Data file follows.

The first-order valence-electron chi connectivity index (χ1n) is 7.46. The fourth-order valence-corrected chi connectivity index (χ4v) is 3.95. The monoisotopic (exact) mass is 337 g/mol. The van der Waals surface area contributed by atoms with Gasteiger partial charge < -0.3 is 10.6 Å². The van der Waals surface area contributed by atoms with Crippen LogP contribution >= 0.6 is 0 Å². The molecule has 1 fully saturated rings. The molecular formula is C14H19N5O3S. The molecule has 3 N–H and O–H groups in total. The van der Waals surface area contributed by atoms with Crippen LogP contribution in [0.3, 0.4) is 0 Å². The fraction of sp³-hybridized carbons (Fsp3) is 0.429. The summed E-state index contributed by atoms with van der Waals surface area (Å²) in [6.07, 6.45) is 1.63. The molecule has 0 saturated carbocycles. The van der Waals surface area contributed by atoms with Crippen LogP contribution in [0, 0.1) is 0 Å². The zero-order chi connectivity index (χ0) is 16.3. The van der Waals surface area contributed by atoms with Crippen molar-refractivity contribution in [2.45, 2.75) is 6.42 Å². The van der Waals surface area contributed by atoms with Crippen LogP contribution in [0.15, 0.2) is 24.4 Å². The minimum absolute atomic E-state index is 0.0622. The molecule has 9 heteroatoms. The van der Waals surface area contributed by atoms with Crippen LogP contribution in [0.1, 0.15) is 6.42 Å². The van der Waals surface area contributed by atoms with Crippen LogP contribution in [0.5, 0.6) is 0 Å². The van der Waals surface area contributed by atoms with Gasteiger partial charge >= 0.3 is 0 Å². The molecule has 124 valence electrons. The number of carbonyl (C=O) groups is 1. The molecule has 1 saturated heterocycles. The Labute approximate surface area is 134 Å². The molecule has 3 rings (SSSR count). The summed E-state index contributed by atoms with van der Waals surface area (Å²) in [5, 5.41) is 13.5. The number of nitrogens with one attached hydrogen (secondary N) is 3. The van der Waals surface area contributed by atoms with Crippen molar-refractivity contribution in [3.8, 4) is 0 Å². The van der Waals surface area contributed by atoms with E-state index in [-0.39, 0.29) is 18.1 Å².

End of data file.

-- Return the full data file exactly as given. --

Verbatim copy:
The first-order valence-electron chi connectivity index (χ1n) is 7.46. The fourth-order valence-corrected chi connectivity index (χ4v) is 3.95. The monoisotopic (exact) mass is 337 g/mol. The van der Waals surface area contributed by atoms with Gasteiger partial charge < -0.3 is 10.6 Å². The van der Waals surface area contributed by atoms with Crippen LogP contribution >= 0.6 is 0 Å². The molecule has 1 fully saturated rings. The molecular formula is C14H19N5O3S. The molecule has 3 N–H and O–H groups in total. The van der Waals surface area contributed by atoms with Crippen LogP contribution in [0.3, 0.4) is 0 Å². The fraction of sp³-hybridized carbons (Fsp3) is 0.429. The summed E-state index contributed by atoms with van der Waals surface area (Å²) in [6.07, 6.45) is 1.63. The molecule has 0 saturated carbocycles. The van der Waals surface area contributed by atoms with Crippen LogP contribution in [0, 0.1) is 0 Å². The zero-order chi connectivity index (χ0) is 16.3. The van der Waals surface area contributed by atoms with Crippen molar-refractivity contribution in [2.45, 2.75) is 6.42 Å². The van der Waals surface area contributed by atoms with Crippen LogP contribution in [0.15, 0.2) is 24.4 Å². The minimum absolute atomic E-state index is 0.0622. The molecule has 9 heteroatoms. The van der Waals surface area contributed by atoms with Crippen LogP contribution in [0.1, 0.15) is 6.42 Å². The van der Waals surface area contributed by atoms with Crippen LogP contribution in [0.5, 0.6) is 0 Å². The van der Waals surface area contributed by atoms with Gasteiger partial charge >= 0.3 is 0 Å². The molecule has 124 valence electrons. The number of carbonyl (C=O) groups is 1. The molecule has 1 saturated heterocycles. The Labute approximate surface area is 134 Å². The molecule has 3 rings (SSSR count). The summed E-state index contributed by atoms with van der Waals surface area (Å²) in [5, 5.41) is 13.5. The number of nitrogens with one attached hydrogen (secondary N) is 3. The van der Waals surface area contributed by atoms with Crippen molar-refractivity contribution in [3.8, 4) is 0 Å². The van der Waals surface area contributed by atoms with E-state index in [-0.39, 0.29) is 18.1 Å².